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Sunday, April 14, 2019

 

Interview with Alicia Ezekiel-Pipkin Q1 2018 Creative Non-Fiction Essay Contest Runner Up!


Congratulations to runner up Alicia Ezekiel-Pipkin and everyone who participated in our WOW! Women on Writing Q1 2018 Creative Nonfiction Essay Contest!

Alicia's Bio:

Alicia Ezekiel-Pipkin is a nonfiction lyric essayist interested in the correlational between identity and the natural world. Generally, her essays contemplate the intricate relationship of nature v. nurture and the effects that relationship has on a person. Alicia’s work has contributed to the Seattle art installation, Anastacia-Reneé: Poetry in a Time of Chaos and has been honored by New Millennium Writings. Alicia is currently working on a collection of personal essays as an MFA candidate at University of Central Florida in nonfiction. She currently lives in Orlando with her dog Theo, who does not appreciate all the large reptiles out to get him. Readers can connect with her through her new website, Instagram, or Twitter.


If you haven't done so already, check out Alicia's emotional story  Mother Moon and Me and then return here for a chat with the author.

WOW:  Congratulations again Alicia and thank you for taking time to chat with us today! Let's dig right in: Where do you write? What does your space look like?

Alicia: Generally, I write in any isolated chair and table in a room with some source of sunlight. The process of writing itself is not as demanding to me as the pre-writing. The meditating. I’m not one that can just sit down and write. For me, that practice implies a pressure to produce. I need something, a moment or concept, to consume my thoughts and demand to be written. It’s not the most reliable approach, but I do most of my writing in my head while running. When running competitively in high school and college, I found myself alone for miles and hours, with nothing to do except think. At stops signs or red lights, I’d make notes in my phone to explore on the page afterwards. Running is so isolating that it makes one examine themselves and their surroundings. I think that’s why I’m drawn to the essay. The essay is an attempt to make sense of one’s thoughts.

WOW: That's a very enlightening point of view - it also explains why you pack so much emotion into your writing. How has your writing been therapeutic? What advice would you give to others? 

Alicia:
As my father combated the crystalizing colonies of cancer cells encroached on his skin, lungs, intestines, and prostate with chemotherapy, I contended life’s afflictions with writing. After years of untreated symptoms, our medication cabinets filled with prescriptions for his cancer and my major depressive disorder in the fall of my sophomore year of college. Because the medication made us both physically ill, we turned to more natural remedies—beer for him and writing for me. Creative writing provided me with the ability to communicate the foreign emotions that blistered beneath my ribcage. Unlike the bottles of medication meant to drive away the loneliness, writing offered a way to talk to it.

The more time you spend writing, the more self-aware you become. You learn to thoughtfully and clearly communicate your ideas. Self-awareness and communication are important for everyone, not just beginning writers.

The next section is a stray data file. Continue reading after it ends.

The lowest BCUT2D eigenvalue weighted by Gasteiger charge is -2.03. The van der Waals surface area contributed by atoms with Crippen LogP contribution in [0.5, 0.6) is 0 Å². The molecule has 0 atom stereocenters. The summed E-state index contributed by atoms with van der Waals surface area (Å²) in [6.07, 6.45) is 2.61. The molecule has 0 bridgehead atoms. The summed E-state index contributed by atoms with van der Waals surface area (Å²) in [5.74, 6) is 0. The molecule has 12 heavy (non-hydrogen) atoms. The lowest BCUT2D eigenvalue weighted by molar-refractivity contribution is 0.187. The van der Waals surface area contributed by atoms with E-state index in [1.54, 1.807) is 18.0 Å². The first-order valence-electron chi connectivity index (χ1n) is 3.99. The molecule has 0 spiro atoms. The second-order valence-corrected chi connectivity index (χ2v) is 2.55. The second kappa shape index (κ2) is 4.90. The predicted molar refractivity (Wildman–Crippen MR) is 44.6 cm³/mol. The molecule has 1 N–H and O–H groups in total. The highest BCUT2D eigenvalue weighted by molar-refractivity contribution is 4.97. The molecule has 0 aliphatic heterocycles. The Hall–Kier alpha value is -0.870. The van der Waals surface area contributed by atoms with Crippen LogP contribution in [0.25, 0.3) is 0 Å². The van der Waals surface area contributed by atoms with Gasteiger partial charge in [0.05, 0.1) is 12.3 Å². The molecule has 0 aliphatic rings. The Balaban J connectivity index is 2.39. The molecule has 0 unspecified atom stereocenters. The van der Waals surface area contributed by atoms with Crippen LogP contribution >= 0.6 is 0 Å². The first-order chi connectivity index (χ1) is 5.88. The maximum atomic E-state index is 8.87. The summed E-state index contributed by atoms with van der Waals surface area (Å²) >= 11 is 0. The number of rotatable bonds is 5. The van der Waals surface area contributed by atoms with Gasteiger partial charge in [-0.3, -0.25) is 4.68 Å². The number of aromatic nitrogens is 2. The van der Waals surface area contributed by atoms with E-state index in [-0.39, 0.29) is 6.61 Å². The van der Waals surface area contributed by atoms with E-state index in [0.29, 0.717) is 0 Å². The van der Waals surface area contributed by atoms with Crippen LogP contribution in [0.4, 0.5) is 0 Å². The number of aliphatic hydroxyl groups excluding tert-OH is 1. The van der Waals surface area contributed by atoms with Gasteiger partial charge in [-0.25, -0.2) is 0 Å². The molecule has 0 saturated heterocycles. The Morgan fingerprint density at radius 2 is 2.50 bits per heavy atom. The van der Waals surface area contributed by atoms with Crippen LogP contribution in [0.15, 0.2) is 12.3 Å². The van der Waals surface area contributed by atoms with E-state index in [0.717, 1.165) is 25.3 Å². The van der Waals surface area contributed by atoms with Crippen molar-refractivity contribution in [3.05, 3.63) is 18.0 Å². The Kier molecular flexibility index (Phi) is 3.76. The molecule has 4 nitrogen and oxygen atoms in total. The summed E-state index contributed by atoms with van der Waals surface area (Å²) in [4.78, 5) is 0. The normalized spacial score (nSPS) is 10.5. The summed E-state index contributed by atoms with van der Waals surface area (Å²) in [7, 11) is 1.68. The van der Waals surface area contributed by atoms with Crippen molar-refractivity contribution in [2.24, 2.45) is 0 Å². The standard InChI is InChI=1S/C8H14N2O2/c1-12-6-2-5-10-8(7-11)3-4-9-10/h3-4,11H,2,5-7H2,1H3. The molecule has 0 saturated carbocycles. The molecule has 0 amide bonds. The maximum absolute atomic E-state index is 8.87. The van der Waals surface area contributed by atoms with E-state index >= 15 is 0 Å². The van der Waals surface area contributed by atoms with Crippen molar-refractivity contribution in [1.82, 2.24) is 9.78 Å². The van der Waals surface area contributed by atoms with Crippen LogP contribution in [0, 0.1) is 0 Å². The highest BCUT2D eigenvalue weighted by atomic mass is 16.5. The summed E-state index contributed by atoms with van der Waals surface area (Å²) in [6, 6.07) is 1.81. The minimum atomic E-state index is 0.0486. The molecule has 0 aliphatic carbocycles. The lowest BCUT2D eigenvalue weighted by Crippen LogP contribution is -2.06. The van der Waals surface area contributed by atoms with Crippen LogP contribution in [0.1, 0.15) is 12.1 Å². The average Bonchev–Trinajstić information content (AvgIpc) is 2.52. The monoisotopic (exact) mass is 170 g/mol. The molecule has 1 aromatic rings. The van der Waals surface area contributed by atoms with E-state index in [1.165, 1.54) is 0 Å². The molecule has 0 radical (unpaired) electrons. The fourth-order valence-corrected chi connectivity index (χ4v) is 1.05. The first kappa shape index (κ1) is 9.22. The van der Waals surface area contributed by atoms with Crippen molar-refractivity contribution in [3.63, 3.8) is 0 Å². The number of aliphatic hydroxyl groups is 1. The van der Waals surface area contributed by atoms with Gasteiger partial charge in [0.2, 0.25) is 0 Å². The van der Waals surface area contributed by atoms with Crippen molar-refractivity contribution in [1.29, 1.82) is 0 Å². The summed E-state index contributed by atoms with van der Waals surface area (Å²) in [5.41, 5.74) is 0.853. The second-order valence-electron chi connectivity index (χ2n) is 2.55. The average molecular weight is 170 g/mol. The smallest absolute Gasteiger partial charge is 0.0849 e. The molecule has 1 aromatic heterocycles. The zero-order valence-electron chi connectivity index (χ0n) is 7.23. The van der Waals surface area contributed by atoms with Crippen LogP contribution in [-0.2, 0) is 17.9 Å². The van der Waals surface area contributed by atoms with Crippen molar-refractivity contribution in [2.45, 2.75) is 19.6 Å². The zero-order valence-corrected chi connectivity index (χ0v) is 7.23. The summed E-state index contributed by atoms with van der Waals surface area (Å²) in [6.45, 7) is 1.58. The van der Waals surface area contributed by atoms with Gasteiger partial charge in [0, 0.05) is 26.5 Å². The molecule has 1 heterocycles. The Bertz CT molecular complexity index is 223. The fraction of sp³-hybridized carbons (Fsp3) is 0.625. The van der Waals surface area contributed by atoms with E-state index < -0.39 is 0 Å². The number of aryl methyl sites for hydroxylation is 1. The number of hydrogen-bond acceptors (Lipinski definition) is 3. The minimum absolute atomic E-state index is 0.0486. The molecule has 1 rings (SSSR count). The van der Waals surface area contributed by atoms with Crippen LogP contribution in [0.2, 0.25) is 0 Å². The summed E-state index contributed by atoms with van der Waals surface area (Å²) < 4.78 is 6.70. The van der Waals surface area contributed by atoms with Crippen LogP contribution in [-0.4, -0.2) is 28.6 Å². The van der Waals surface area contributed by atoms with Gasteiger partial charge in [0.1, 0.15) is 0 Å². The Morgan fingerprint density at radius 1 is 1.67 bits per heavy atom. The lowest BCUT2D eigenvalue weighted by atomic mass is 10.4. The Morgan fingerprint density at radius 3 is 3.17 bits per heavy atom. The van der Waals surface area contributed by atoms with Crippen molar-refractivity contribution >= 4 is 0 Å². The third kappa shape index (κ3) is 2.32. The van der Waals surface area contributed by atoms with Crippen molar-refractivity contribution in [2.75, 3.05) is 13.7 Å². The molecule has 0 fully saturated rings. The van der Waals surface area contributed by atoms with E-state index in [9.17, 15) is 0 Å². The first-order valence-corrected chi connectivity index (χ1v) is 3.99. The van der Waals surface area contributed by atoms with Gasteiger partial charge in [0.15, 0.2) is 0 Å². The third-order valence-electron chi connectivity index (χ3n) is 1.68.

WOW: Thank you for your honesty; I'm so happy to hear you turned to something as healthy as writing! What’s next for you? What are your writing goals for 2019 and beyond?

Alicia:
Right now, I’m working on my thesis for my MFA in nonfiction at the University of Central Florida. It’s a collection of essays that explore coming of age and the weight of nature vs. nurture. The essays I've written explore subjects such as motherhood, eating disorders, love, genetics, and the natural and scientific world. These threads stem from my fascination in observing various forms of motherhood and the effects a child’s upbringing and genetics have on her emerging adulthood. Nature vs. nurture is constantly observed in this collection. These essays aim to calculate the sum of a being, to quantify the unquantifiable, and approach non-scientific subjects through a scientific or naturalist lens.

WOW: I'm not sure how you find time, but thank you for including this interview in your schedule!

What pushed you toward sharing such an intimate story? Any regrets? Tell us more...

Alicia: I wrote this piece after reading Amy Butcher’s Women These Days. Her essay stitches together news headlines by searching “woman + [verb].” Around the same time, a man had followed me on his bike as I ran. A friend was followed on her bike by two guys for twelve miles. The female runners of Rowan University (New Jersey) were banned from running in sports bras due to their bodies distracting male athletes. With all of this in mind, I wanted to explore the origins of my distrust in men and somewhat reclaim that fear in the last paragraph of my essay. The only regret I have sharing this essay is its colder portrayal of my mom. The companion essays to Mother Moon and Me flesh out her character more, and by just reading this one, the reader doesn’t get a rounded view of her. My mom is a loving, complex person who taught me empathy. Without her, I wouldn’t be a writer.

WOW: Well thank heaven's for Amy Butcher and for your bravery in sharing your story. We are so happy to part of your journey!

Interviewed by Crystal Otto who just keeps on keeping on!


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